Getting funding for tree planting isn’t always easy. Still, it’s a piece of cake compared to getting funding for tree maintenance. Look at San Francisco, which is on the cusp of turning over the responsibility of their street trees to property owners.
Planting a street tree thoughtfully with regard to species, location and soil volume are all extremely important, but maintenance is a critical component of long-term success. Volunteers have long helped to fill in the gap between the needs of trees and the realities of budgeting, but even their good intentions are dwarfed by the number of trees needing care. I’ve long wondered about how can we encourage more volunteer efforts for this cause.
I’m not the only one. Christine Moskell, Shorna Broussard Allred, and Gretchen Ferenz recently published this study, “Examining Motivations and Recruitment Strategies for Urban Forestry Volunteers” to examine this issue further.This study explored the following questions:
(1) What are the motivations of urban forestry volunteers?
(2) What are the most effective strategies employed by urban forestry organizations to engage stakeholders?
(3) Do the engagement strategies used by urban forestry organizations match the motivations of volunteers?
To help answer question #1, study participants — who were either participating in a Million Trees NYC planting initiative or part of a focus group of urban forestry practitioners –were asked to self-report on their motivations for participating in the tree planting event. Their reasons included:
Environmental benefits of trees (30%)
Community service (23%)
Benefits to youth (20%)
Enjoyment from planting trees (20%)
The need for more trees (10%)
Attending the event as part of a school class (10%)
Other (17%) — for example, “church” and “inspiration”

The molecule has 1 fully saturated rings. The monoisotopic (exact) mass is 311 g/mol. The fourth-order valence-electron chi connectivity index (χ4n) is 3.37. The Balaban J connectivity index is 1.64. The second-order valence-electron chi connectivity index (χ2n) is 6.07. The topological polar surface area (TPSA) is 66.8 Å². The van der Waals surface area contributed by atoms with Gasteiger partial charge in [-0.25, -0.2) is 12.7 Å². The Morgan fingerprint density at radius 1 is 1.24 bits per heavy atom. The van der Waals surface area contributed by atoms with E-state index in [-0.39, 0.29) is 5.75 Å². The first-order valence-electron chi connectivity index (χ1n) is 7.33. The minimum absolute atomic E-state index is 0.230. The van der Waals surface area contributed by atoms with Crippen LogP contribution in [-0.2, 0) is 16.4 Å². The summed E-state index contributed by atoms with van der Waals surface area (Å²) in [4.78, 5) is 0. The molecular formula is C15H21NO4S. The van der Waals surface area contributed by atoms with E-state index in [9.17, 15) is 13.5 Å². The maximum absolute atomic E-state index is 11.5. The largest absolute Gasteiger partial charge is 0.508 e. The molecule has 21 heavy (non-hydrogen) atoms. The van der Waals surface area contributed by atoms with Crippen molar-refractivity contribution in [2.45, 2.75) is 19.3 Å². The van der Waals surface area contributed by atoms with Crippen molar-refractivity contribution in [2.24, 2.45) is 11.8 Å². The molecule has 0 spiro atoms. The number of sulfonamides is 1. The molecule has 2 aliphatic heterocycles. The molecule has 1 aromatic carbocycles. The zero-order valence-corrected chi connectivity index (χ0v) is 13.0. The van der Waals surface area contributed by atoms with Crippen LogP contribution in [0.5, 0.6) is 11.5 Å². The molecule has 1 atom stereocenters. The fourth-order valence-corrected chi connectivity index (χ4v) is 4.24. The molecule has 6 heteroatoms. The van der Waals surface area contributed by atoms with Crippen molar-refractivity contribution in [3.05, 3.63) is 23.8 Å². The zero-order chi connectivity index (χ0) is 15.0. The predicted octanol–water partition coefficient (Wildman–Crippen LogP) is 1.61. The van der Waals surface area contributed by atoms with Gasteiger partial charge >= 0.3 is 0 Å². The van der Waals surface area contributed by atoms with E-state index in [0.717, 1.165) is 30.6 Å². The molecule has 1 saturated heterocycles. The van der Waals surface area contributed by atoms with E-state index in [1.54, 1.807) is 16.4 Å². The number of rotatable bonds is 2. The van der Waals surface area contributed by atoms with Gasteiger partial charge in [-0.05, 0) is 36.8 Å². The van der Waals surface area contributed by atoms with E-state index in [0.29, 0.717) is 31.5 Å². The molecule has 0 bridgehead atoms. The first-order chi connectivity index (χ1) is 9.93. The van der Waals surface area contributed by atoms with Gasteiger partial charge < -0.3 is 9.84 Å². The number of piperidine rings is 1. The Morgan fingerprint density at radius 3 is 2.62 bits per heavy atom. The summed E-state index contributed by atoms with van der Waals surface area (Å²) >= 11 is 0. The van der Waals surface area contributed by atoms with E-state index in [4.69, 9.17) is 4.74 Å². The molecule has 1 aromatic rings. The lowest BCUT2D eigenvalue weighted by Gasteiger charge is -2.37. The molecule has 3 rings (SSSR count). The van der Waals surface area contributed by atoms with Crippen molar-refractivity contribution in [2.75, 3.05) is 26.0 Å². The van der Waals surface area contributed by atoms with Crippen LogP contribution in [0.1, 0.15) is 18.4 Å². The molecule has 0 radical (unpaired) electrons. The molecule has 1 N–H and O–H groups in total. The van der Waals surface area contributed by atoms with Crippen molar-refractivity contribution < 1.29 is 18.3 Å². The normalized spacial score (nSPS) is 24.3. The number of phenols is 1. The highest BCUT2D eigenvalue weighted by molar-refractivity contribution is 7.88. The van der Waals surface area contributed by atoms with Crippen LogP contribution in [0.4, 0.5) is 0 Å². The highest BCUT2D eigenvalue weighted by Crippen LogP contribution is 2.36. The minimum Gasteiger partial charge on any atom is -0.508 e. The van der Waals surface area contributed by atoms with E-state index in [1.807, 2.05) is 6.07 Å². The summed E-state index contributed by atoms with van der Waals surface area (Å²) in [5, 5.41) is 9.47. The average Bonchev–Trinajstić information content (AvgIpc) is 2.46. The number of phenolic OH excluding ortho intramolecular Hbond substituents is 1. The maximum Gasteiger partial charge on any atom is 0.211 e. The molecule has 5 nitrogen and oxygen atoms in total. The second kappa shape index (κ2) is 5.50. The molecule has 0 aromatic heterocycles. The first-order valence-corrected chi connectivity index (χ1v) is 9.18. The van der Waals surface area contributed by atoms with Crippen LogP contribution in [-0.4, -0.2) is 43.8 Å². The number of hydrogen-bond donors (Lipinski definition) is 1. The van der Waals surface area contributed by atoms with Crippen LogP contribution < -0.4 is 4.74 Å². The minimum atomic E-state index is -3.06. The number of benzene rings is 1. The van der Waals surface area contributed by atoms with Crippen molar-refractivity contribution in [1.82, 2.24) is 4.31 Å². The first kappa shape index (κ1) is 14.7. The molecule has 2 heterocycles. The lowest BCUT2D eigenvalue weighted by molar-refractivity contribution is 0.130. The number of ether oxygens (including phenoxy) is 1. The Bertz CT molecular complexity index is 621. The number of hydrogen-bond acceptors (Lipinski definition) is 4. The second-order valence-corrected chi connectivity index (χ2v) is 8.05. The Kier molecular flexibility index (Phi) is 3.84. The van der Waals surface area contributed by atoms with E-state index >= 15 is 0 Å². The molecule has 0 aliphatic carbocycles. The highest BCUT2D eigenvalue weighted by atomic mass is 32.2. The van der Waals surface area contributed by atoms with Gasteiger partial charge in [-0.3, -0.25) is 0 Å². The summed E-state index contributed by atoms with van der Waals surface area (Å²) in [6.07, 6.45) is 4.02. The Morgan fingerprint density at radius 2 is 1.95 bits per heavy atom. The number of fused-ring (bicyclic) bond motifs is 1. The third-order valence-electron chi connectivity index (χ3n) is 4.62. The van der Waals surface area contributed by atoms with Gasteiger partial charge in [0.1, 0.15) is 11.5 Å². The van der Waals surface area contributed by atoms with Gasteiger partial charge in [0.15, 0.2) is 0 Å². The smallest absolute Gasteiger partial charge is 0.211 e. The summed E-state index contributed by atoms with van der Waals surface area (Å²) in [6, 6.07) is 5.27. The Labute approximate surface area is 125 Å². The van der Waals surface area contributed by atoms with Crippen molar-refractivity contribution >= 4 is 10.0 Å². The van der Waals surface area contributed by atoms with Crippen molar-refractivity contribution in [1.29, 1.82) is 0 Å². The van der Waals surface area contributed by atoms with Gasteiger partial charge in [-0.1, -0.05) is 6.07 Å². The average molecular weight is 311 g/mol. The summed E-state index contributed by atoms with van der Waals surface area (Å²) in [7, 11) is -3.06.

I think it’s also worth noting that 80% of the volunteers were there as part of a group activity — either through a faith-based organized, community service, or a non-profit.
The main stakeholder engagement strategies used by urban forestry organizations (answering question #2, above) to promote this volunteer opportunity were:
And the main challenges to those strategies were:
If you’ve already had some experience in non-profit or volunteer work, perhaps these findings won’t surprise you. The question of how to motivate and engage unpaid participants is something that all organizations with volunteers struggle with, and I am going to speculate wildly that the challenges they face are basically stable across different fields.
Now, the volunteers in this study were planting trees in a park, and at DeepRoot we generally concern ourselves with trees on streets and in other paved areas. What might the findings from this study mean for the role volunteers can play in their care?
The authors cite another paper in this study, by Gorman et al. (2004), that I explored in an earlier post. This paper found that “people’s values associated with street trees were dependent upon the presence of a street tree outside of their residence” (the emphasis is mine).
So we’re in a bit of a tangle. Urban trees across the country rely on volunteers for care and maintenance, but a primary challenge to recruiting new participants may be that they have not grown up in areas where there are surviving street trees. Planting more trees, everywhere, is a critically important goal that we support, but planting them in conditions suitable for long-term growth is even more important.
I don’t have any brilliant answers for building an army of citizen foresters, but this study is a great starting point for organizations that run volunteer tree care programs. A better understanding of the range of personal motivations for donating time to urban forestry projects will make the continual creation of satisfying opportunities for them attainable.